In October 2015 the U.S. Centers for Disease Control and Prevention (CDC) published reports from the Federal University of Bahia, Salvador, Bahia, Brazil which confirmed cases of Zika virus disease in Camaçari, Bahia, Brazil. Further reports from Brazil in May 2015 reported that pregnant women who became infected with Zika virus disease had an increased risk of birth defects such as microcephaly.

Oahu, Hawaii, USA reported the first case of ZVD-related microcephaly in the United States. The infant’s mother had lived in Brazil during her pregnancy and the infant was likely infected within the womb, as hypothesized by both Hawaiian Department of Health officials and the U.S.  Centers for Disease Control and Prevention.

Questions about the Zika virus? Contact Global Rescue at 617-459-4200 or Operations@globalrescue.com.


Attack on Istanbul: A worrisome trend

  
  

Istanbul, Blue Mosque

The tragic attack in Istanbul, Turkey, on 12 January 2016 raises many troubling questions. For an in-depth look at the situation, we spoke with Joseph Mroszczyk, Manager of Intelligence Products and Services at Global Rescue.

Q. What are the details of the Istanbul attack?

At approximately 10:15 local time on 12 January, an explosion in the Sultanahmet district of Istanbul—an area of the city popular among tourists for its historic attractions—killed at least 10 people and injured 15 others in a suicide attack. According to reports, all ten of the people killed were German nationals and many of those injured were foreigners. Reports indicate that a Syrian man with ties to the terrorist group the Islamic State (IS) was behind the attack.

Q. Has violence in Turkey increased recently?

Violence in Turkey has escalated over the past six months, ever since the Turkish government ramped up its counterterrorism efforts to include an enhanced partnership with the United States to combat the Islamic State (IS). The Turkish government is currently combatting the PKK (a Kurdish separatist group), DHKP-C (Marxist militants), and IS. These groups have all demonstrated the desire and/or capability to carry out attacks in the country, including in Istanbul. Though many recent attacks have primarily targeted Turkish government and security facilities, such sites are often located near areas frequented by tourists.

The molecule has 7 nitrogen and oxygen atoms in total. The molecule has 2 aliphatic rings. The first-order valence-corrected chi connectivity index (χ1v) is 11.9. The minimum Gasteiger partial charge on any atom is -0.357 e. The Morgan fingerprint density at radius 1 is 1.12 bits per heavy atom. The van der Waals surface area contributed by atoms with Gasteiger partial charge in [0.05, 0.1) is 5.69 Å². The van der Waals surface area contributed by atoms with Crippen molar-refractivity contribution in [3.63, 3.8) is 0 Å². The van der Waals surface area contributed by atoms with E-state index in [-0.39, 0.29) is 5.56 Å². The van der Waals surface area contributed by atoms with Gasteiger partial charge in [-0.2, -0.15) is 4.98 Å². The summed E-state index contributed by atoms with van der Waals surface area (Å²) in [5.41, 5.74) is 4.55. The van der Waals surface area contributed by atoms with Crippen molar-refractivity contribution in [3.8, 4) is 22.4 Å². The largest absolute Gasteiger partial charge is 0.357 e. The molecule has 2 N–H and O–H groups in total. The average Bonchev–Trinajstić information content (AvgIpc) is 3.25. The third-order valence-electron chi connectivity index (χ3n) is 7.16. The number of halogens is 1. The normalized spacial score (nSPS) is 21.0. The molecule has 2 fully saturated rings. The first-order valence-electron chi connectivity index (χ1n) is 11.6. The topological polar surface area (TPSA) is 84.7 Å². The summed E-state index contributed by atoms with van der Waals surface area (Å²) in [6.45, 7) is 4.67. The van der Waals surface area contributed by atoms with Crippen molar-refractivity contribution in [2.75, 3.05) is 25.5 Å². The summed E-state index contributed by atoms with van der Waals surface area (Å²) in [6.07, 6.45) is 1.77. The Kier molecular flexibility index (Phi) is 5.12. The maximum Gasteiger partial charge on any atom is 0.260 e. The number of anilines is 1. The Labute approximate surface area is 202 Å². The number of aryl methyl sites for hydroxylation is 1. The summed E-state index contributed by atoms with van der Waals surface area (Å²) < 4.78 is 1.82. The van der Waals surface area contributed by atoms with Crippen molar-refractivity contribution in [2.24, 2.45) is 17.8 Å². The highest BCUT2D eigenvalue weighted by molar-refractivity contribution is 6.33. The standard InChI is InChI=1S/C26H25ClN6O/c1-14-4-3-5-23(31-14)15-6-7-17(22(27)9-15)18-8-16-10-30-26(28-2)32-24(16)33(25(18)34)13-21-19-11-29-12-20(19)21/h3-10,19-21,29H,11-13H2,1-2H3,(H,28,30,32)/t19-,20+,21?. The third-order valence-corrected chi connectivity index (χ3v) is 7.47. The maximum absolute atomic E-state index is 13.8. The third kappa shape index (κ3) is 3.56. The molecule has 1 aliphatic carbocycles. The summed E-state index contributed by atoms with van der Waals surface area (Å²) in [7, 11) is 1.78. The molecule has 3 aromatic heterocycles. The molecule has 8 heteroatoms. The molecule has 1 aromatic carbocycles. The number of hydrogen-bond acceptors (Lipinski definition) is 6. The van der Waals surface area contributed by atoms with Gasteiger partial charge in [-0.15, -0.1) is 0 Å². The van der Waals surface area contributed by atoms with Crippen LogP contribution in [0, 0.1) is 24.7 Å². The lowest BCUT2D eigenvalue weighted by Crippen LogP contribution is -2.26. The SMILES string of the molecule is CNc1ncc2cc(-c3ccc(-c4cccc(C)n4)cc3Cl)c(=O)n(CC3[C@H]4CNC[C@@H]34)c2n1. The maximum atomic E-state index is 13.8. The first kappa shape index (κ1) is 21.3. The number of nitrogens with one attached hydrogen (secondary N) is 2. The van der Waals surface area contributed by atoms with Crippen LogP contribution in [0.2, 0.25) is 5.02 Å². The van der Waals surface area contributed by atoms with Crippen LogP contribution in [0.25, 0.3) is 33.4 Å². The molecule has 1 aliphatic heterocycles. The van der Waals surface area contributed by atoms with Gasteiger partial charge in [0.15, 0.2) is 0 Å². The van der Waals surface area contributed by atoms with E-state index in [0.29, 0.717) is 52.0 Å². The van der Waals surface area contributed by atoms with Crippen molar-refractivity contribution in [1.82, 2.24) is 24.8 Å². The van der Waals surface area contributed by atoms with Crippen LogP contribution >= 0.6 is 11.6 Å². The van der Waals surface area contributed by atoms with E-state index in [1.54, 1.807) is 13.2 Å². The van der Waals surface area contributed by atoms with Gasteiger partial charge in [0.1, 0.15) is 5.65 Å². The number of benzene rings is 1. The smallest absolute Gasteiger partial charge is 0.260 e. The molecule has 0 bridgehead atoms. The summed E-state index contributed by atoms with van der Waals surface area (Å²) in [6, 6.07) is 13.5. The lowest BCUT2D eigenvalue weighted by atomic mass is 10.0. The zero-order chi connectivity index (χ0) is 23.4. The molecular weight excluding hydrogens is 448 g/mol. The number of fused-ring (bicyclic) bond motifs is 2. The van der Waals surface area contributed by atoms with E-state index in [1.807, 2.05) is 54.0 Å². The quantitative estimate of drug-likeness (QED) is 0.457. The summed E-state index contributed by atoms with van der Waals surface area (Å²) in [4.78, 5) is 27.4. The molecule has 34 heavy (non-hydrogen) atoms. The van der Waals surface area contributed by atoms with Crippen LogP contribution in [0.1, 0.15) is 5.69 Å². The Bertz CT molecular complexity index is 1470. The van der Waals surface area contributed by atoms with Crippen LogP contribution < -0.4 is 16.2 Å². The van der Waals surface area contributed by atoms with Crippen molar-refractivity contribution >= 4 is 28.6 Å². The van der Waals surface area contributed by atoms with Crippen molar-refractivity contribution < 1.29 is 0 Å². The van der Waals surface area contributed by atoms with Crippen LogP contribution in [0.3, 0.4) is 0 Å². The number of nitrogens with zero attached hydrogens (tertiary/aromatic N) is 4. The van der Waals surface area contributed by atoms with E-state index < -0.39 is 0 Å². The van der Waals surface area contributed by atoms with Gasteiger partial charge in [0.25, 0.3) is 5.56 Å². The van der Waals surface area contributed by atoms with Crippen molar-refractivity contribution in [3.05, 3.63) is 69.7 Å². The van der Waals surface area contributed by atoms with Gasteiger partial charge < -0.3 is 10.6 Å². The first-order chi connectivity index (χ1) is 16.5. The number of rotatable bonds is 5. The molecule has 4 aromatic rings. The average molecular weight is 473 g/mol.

Q. What other recent attacks have occurred in Istanbul?

This is the latest attack in what has been a string of attacks in Istanbul over the past year. In December alone there was a blast at the Sabiha Gokcen International Airport, claimed by the Kurdistan Freedom Falcons, which killed one aircraft cleaner and injured another, and also an explosion at the Bayrampasa Metro Station which injured five people. There have also been other attacks at Dolmabahçe Palace, police stations, and the US Consulate in 2015. Further, Turkish authorities warned of possible threats to public transportation in Istanbul in July.

In addition, the capital of Turkey, Ankara, has also witnessed increased terrorist activity over the past few months. On 30 December, Turkish authorities announced they detained two suspects believed to be planning a suicide attack during New Year’s Eve celebrations in central Ankara. On 10 October, twin explosions during a demonstration near the city’s central train station killed nearly 100 people and injured 245.

Q. How are countries advising their citizens in the wake of this attack?

Many countries – such as Canada, Germany, France, the United Kingdom, and the United States – issued security messages to their citizens in Istanbul after the attack. Most of these messages advised citizens to avoid the Sultanahmet district, follow the advice of local authorities, monitor local media for new developments, and maintain situational awareness and vigilance while traveling in the area.

Q. What does this attack mean for Turkey and for its tourists?

This recent attack—which is consistent with tactics associated with IS—represents another example of the deterioration of the security situation in Turkey over the past year. While the country’s southeastern border with Syria and Iraq has historically been a volatile region of the country, violence has recently spread to the streets of major cities like Ankara and Istanbul with devastating effects. Well-organized terrorist groups have demonstrated the intent and ability to carry out attacks against civilians in Turkey in retaliation for enhanced counterterrorism operations against their groups. Though many attacks in the past have specifically targeted Turkish government and/or security assets (particularly so among Kurdish and leftist militants), the recent trend of attacking civilian targets—including those popular among foreign tourists—represents a worrisome shift in terrorist tactics in the country. More attacks in the country, including in cities like Istanbul and Ankara, are likely.

Q. What advice can you offer for tourists in Turkey?

·         Avoid large crowds and demonstrations, which may be seen as ideal targets for terrorist groups.

·         Avoid using public transportation, which have also been seen as prime targets.

·         Maintain a low profile and avoid congregating with large groups of Westerners and other foreigners.

·         Maintain situational awareness at all times. Report suspicious behavior, activities, or objects to the authorities.